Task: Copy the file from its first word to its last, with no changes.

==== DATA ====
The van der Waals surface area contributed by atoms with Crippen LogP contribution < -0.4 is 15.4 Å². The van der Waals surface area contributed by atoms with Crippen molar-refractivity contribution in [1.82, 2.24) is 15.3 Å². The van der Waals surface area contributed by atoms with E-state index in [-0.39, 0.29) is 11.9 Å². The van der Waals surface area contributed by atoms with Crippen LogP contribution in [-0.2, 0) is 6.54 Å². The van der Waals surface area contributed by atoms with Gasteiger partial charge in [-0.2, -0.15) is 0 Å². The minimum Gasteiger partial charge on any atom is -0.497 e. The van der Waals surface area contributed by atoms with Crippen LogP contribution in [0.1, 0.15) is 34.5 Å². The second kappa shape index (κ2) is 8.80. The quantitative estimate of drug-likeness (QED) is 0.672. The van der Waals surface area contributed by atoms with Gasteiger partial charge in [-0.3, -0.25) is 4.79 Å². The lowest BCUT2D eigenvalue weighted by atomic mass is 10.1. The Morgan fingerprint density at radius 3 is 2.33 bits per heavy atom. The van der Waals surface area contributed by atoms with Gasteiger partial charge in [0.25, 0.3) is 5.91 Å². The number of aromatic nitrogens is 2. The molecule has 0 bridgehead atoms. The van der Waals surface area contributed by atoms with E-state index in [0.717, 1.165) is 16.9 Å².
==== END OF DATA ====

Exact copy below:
The van der Waals surface area contributed by atoms with Crippen LogP contribution < -0.4 is 15.4 Å². The van der Waals surface area contributed by atoms with Crippen molar-refractivity contribution in [1.82, 2.24) is 15.3 Å². The van der Waals surface area contributed by atoms with E-state index in [-0.39, 0.29) is 11.9 Å². The van der Waals surface area contributed by atoms with Crippen LogP contribution in [-0.2, 0) is 6.54 Å². The van der Waals surface area contributed by atoms with Gasteiger partial charge in [-0.2, -0.15) is 0 Å². The minimum Gasteiger partial charge on any atom is -0.497 e. The van der Waals surface area contributed by atoms with Crippen LogP contribution in [0.1, 0.15) is 34.5 Å². The second kappa shape index (κ2) is 8.80. The quantitative estimate of drug-likeness (QED) is 0.672. The van der Waals surface area contributed by atoms with Gasteiger partial charge in [-0.3, -0.25) is 4.79 Å². The lowest BCUT2D eigenvalue weighted by atomic mass is 10.1. The Morgan fingerprint density at radius 3 is 2.33 bits per heavy atom. The van der Waals surface area contributed by atoms with Gasteiger partial charge in [0.25, 0.3) is 5.91 Å². The number of aromatic nitrogens is 2. The molecule has 0 bridgehead atoms. The van der Waals surface area contributed by atoms with E-state index in [0.717, 1.165) is 16.9 Å².